“We would put Marine raiders ashore and then go and pick them up. They didn’t stay long,” Harriman said. “We shot down planes.”
In most of the amphibious operations, Harriman said, the Ward usually did not come under hostile fire. That changed as the war drew closer to Japan itself.
On Dec. 7, 1944, three years to the day after Pearl Harbor, the Ward was sunk in the Philippine Sea.
“We had already made the landing, and we picked up the Marine raiders. We were sunk by a kamikaze,” Harriman said. “The reason I know is because I was in the radio shack.”
He said the Japanese suicide planes were hard to stop. The one that sunk the Ward struck amidships on the starboard side.
When it became clear the doomed vessel could not be saved or towed for repairs, the crew abandoned the Ward. Another destroyer close by, the USS O’Brien, moved to pick up the sailors swimming away from the burning Ward.
The irony of the loss of the Ward three years to the day after the Pearl Harbor attack was compounded by the presence of the O’Brien’s captain, Lt. Cmdr. William Outerbridge — the same officer who had been the captain of the Ward when it engaged the enemy minisub before the air raid.
Not only that, but it was also Outerbridge who ordered the O’Brien to fire upon the Ward to sink it, lest the vessel fall into enemy hands.
“All of the crew from the Ward were sent back to the States for 30 days of survivors’ leave,” Harriman said.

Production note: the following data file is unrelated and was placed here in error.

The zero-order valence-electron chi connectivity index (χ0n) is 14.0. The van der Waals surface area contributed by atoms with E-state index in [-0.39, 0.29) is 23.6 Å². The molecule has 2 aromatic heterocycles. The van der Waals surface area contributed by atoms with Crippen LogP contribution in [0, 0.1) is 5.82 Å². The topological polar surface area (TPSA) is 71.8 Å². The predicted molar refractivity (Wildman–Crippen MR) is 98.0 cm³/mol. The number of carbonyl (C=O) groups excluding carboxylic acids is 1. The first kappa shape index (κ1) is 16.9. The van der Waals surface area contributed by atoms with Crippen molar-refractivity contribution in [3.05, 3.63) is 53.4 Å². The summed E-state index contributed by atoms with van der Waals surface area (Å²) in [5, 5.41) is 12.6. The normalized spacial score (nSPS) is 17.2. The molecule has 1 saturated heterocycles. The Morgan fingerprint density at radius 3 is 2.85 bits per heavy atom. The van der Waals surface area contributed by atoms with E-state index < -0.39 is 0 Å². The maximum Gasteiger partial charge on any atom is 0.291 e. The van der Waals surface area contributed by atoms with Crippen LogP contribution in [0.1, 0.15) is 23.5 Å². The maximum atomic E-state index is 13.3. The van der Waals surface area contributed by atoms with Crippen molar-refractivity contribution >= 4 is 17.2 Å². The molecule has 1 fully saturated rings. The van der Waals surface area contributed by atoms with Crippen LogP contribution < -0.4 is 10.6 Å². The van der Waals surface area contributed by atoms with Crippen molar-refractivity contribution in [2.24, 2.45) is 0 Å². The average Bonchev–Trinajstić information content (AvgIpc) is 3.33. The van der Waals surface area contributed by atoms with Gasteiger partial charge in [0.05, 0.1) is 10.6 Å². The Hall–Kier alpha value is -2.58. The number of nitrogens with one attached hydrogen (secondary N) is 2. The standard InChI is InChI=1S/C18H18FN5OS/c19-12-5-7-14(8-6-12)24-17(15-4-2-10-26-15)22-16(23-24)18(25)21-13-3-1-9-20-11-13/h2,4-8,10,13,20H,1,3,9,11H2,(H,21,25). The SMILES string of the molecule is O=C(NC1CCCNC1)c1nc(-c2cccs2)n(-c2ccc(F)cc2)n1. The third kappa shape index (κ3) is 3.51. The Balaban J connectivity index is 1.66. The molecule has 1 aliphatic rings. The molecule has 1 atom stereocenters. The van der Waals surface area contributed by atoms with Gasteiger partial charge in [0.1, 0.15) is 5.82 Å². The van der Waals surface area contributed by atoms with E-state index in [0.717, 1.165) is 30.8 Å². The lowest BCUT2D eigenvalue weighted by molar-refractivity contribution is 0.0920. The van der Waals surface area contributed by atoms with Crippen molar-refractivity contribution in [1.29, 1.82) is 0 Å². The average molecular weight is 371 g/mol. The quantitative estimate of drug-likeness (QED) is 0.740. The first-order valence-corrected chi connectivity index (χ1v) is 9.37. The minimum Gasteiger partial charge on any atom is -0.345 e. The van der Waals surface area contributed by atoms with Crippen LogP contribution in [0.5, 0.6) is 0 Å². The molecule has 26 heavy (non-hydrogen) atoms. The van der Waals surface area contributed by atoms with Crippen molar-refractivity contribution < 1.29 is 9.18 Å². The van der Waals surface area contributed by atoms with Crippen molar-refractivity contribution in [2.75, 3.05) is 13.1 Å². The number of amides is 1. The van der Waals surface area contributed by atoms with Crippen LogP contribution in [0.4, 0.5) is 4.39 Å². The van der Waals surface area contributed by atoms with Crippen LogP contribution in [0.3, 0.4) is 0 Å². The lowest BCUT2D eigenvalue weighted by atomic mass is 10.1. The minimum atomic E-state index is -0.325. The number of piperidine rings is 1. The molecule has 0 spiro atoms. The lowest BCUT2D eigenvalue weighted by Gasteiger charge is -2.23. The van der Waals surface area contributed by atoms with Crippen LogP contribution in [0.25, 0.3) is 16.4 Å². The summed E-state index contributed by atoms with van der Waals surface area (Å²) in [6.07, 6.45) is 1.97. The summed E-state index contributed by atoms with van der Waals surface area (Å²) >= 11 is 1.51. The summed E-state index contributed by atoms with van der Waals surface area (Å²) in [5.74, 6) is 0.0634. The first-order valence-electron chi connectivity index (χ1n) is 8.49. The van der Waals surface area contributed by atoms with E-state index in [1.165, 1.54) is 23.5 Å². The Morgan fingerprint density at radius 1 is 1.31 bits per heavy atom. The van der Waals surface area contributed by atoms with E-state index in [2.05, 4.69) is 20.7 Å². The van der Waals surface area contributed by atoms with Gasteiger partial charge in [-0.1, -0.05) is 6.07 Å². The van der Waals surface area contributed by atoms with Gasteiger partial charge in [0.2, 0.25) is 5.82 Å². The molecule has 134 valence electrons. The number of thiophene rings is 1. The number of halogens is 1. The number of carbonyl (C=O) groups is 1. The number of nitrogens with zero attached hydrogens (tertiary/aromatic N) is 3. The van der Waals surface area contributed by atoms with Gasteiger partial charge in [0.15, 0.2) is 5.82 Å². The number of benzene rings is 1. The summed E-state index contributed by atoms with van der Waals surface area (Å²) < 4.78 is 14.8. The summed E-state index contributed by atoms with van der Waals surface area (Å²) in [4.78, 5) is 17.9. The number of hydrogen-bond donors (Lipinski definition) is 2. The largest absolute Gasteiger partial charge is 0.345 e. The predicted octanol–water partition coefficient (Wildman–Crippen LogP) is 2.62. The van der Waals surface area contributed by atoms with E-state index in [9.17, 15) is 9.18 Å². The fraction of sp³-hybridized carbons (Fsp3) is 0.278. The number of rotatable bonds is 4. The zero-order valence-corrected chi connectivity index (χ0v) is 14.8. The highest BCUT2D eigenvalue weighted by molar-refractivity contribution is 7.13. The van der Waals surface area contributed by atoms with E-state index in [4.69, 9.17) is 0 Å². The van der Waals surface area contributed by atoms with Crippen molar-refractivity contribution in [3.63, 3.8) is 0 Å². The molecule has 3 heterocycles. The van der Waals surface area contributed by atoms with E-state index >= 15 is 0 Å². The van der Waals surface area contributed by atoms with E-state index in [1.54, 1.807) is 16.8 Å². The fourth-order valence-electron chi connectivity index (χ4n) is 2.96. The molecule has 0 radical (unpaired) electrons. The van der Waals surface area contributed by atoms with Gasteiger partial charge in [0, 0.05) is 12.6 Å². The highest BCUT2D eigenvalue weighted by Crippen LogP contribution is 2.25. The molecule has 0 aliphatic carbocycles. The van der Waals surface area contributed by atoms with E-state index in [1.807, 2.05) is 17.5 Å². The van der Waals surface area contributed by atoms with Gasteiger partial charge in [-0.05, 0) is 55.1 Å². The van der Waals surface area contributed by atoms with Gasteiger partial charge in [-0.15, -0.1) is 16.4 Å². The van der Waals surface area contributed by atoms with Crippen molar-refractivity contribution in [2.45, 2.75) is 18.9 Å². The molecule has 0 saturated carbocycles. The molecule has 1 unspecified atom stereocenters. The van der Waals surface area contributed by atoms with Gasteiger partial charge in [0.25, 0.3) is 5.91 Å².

When he returned to duty, Harriman was assigned to a weather ship that had no name, “only a number.” That unnamed vessel was also in the Western Pacific.
“They were sending balloons up,” he said. “I later found out they were sending up the balloons to check the airflows. They were getting ready to drop the atomic bombs.”
After the atomic bombs forced Japan to surrender, Harriman was released from the Navy. He wasn’t among those who went ashore in Japan to take part in the occupation of the defeated nation.
“I never made it,” he said.
“I couldn’t wait to get into the Navy, and I couldn’t wait to get out,” Radioman 2nd Class Harriman said.
Returning to civilian life, Harriman became an insurance agent.
“I was going to go to college and become a teacher of physical education, but I got married instead,” he said.
Harriman and his first wife, who died in 2010, had a son and a daughter. From those offspring came three grandchildren and five great-grandchildren.
Harriman moved from New York to Florida in 1988. He and former shipmates of the Ward no longer gather for reunions.
“We gave it up. We took the money and gave it to Navy Relief. We are getting older, and it is hard to travel,” he said.
He’s not sure how many of the men with whom he served are still alive.
Harriman is an active member of Veterans of Foreign Wars Post 8093 in DeBary, and a longtime member of the organization.
“I first joined in 1943 when I was at Pearl Harbor. Seventy-five years I have been a member of the VFW. I’m waiting to get my 75-year patch,” he said, referring to the rare insignia to be sewn onto his cap.
As a stalwart supporter and one of the post’s few remaining World War II veterans, Harriman lamented the group is not planning any sort of Pearl Harbor Day program or observance.